Since early seventies of the twentieth century, through seminal work of Judah Folkman, angiogenesis, the process of new blood vessel sprouting from the existing vasculature, was recognized as a necessary part of wound healing, development of placenta, tissue growth and regeneration as well as cancer progression. This process is induced by low tissue oxygenation and it is a crucial prerequisite for rapid tissue growth, providing proper oxygen supply and removal of toxic metabolites. Suppression of angiogenesis as a way of slowing down tumor progression continues to be one of the most important areas of cancer research. The angiogenic process is relatively complex and it is regulated by numerous pro- and anti-angiogenic factors. Intensive research in the last twenty years resulted in identification of more than 300 angiogenesis inhibitors, a trend that is expected to continue. Unfortunately, most of these treatments have demonstrated unacceptable toxicities or failed to show activity in clinical studies. Although not yet completely understood, the complex process of tumor angiogenesis involves highly regulated orchestration of multiple activating and inhibiting factors. Vascular endothelial growth factor (VEGF) and its cognate receptors appear to play a central role in angiogenesis activation. Thus, initial efforts to develop anti-angiogenic treatments focused largely on inhibiting VEGF action. Such approaches, however, often lead to transient responses due to multiple pathways able to compensate for a single pathway inhibited. Accordingly, more recent treatments have focused on simultaneous inhibition of multiple signaling pathways. This review concentrates on identifying those anti-angiogenic treatments that made to the clinic by receiving approval by USA Food and Drug Administration (FDA) as treatments for cancer. Regardless of observed problems, it is an imperative that research in angiogenesis regulation continues. Consequently, pharmacological manipulation of angiogenesis may yet to introduce truly new pharmacological therapies into the field of cancer therapy, the field that was rather dormant in the last several decades. This article is open to POST-PUBLICATION REVIEW. Registered readers (see "For Readers") may comment by clicking on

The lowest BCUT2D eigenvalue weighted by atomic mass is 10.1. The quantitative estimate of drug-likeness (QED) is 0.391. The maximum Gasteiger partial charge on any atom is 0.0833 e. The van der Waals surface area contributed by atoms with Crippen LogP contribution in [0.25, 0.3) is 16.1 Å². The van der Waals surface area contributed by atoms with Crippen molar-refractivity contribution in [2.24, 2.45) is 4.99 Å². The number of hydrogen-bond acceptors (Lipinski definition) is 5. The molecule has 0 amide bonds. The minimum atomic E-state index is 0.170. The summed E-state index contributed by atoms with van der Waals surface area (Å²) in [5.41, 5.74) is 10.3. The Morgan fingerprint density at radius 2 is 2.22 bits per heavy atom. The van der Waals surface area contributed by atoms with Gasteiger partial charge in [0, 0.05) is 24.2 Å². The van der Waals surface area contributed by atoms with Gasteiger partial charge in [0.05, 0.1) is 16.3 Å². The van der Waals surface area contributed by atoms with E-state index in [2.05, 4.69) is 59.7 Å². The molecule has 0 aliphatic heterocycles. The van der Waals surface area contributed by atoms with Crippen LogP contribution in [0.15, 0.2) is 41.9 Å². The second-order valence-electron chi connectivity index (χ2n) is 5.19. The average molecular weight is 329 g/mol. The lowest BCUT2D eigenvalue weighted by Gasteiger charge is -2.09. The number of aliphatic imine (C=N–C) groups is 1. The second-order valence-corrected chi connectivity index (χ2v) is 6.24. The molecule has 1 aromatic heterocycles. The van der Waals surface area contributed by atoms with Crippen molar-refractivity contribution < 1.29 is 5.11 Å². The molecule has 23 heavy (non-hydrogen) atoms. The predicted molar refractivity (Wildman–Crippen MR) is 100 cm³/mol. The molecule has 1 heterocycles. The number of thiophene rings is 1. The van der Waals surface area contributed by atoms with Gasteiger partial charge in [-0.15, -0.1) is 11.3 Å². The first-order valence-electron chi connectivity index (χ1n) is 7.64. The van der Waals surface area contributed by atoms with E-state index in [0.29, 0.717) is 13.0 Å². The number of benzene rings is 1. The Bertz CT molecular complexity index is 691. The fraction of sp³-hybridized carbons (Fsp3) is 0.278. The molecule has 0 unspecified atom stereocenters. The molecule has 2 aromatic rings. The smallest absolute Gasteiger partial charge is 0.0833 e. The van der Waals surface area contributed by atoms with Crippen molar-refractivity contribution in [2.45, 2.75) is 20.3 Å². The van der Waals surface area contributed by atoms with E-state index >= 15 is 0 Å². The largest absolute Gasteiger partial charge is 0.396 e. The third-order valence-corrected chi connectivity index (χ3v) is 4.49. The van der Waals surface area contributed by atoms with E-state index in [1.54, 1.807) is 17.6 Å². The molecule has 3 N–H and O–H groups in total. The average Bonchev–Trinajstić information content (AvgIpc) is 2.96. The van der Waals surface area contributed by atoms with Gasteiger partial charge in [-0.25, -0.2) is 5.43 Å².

ABSTRACTon the issue's contents page.
- Bioavailability Improvement Strategies for Poorly Water-Soluble Drugs Based on the Supersaturation Mechanism: An Update. [Journal Article]
- J Pharm Pharm Sci 2016 Apr-Jun; 19(2):208-25.
The formulation development for poorly soluble drugs still remains a challenge. Supersaturating drug delivery systems (SDDS) or drug delivery systems based on supersaturating provide a promising way to improve the oral bioavailability of poorly water-soluble drugs. In supersaturable formulations, drug concentration exceeds the equilibrium solubility when exposed to gastrointestinal fluids, and the supersaturation state is maintained long enough to be absorbed, resulting in compromised bioavailability. In this article, the mechanism of generating and maintaining supersaturation and the evaluation methods of supersaturation assays are discussed. Recent advances in different drug delivery systems based on supersaturating are the focus and are discussed in detail.This article is open to POST-PUBLICATION REVIEW. Registered readers (see "For Readers") may comment by clicking on
ABSTRACTon the issue's contents page.
- Evaluation of a Potential Metabolism-Mediated Drug-Drug Interaction Between Atomoxetine and Bupropion in Healthy Volunteers. [Journal Article]
- J Pharm Pharm Sci 2016 Apr-Jun; 19(2):198-207.